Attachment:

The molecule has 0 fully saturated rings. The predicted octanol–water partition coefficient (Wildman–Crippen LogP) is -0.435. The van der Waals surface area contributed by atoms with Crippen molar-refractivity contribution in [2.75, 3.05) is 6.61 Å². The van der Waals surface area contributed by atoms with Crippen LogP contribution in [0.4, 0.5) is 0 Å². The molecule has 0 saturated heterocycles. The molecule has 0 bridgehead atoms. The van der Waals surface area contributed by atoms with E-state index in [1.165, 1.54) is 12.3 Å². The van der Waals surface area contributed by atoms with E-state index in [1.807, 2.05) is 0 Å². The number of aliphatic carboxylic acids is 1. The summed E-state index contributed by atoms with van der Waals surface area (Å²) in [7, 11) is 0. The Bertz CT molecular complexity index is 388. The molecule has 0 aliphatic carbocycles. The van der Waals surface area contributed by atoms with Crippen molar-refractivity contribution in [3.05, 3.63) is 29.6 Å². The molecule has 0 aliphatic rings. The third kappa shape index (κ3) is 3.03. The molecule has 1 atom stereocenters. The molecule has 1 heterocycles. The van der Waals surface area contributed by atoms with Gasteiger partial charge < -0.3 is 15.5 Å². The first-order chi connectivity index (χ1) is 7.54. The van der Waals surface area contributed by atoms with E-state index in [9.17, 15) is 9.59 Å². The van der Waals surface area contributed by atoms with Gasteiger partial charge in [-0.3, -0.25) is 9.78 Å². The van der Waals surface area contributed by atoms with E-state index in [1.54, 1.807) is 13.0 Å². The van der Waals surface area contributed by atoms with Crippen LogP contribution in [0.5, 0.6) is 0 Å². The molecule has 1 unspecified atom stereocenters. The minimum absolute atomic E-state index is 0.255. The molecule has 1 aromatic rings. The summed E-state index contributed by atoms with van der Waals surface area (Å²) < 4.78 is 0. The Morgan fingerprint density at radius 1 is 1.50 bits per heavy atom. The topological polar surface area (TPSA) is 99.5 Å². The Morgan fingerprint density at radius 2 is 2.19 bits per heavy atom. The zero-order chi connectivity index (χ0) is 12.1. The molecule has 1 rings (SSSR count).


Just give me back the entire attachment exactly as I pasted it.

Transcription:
The molecule has 0 fully saturated rings. The predicted octanol–water partition coefficient (Wildman–Crippen LogP) is -0.435. The van der Waals surface area contributed by atoms with Crippen molar-refractivity contribution in [2.75, 3.05) is 6.61 Å². The van der Waals surface area contributed by atoms with Crippen LogP contribution in [0.4, 0.5) is 0 Å². The molecule has 0 saturated heterocycles. The molecule has 0 bridgehead atoms. The van der Waals surface area contributed by atoms with E-state index in [1.165, 1.54) is 12.3 Å². The van der Waals surface area contributed by atoms with E-state index in [1.807, 2.05) is 0 Å². The number of aliphatic carboxylic acids is 1. The summed E-state index contributed by atoms with van der Waals surface area (Å²) in [7, 11) is 0. The Bertz CT molecular complexity index is 388. The molecule has 0 aliphatic carbocycles. The van der Waals surface area contributed by atoms with Crippen molar-refractivity contribution in [3.05, 3.63) is 29.6 Å². The molecule has 0 aliphatic rings. The third kappa shape index (κ3) is 3.03. The molecule has 1 atom stereocenters. The molecule has 1 heterocycles. The van der Waals surface area contributed by atoms with Gasteiger partial charge < -0.3 is 15.5 Å². The first-order chi connectivity index (χ1) is 7.54. The van der Waals surface area contributed by atoms with E-state index in [9.17, 15) is 9.59 Å². The van der Waals surface area contributed by atoms with Gasteiger partial charge in [-0.3, -0.25) is 9.78 Å². The van der Waals surface area contributed by atoms with E-state index in [1.54, 1.807) is 13.0 Å². The van der Waals surface area contributed by atoms with Crippen LogP contribution in [0.5, 0.6) is 0 Å². The molecule has 1 unspecified atom stereocenters. The minimum absolute atomic E-state index is 0.255. The molecule has 1 aromatic rings. The summed E-state index contributed by atoms with van der Waals surface area (Å²) < 4.78 is 0. The Morgan fingerprint density at radius 1 is 1.50 bits per heavy atom. The topological polar surface area (TPSA) is 99.5 Å². The Morgan fingerprint density at radius 2 is 2.19 bits per heavy atom. The zero-order chi connectivity index (χ0) is 12.1. The molecule has 1 rings (SSSR count).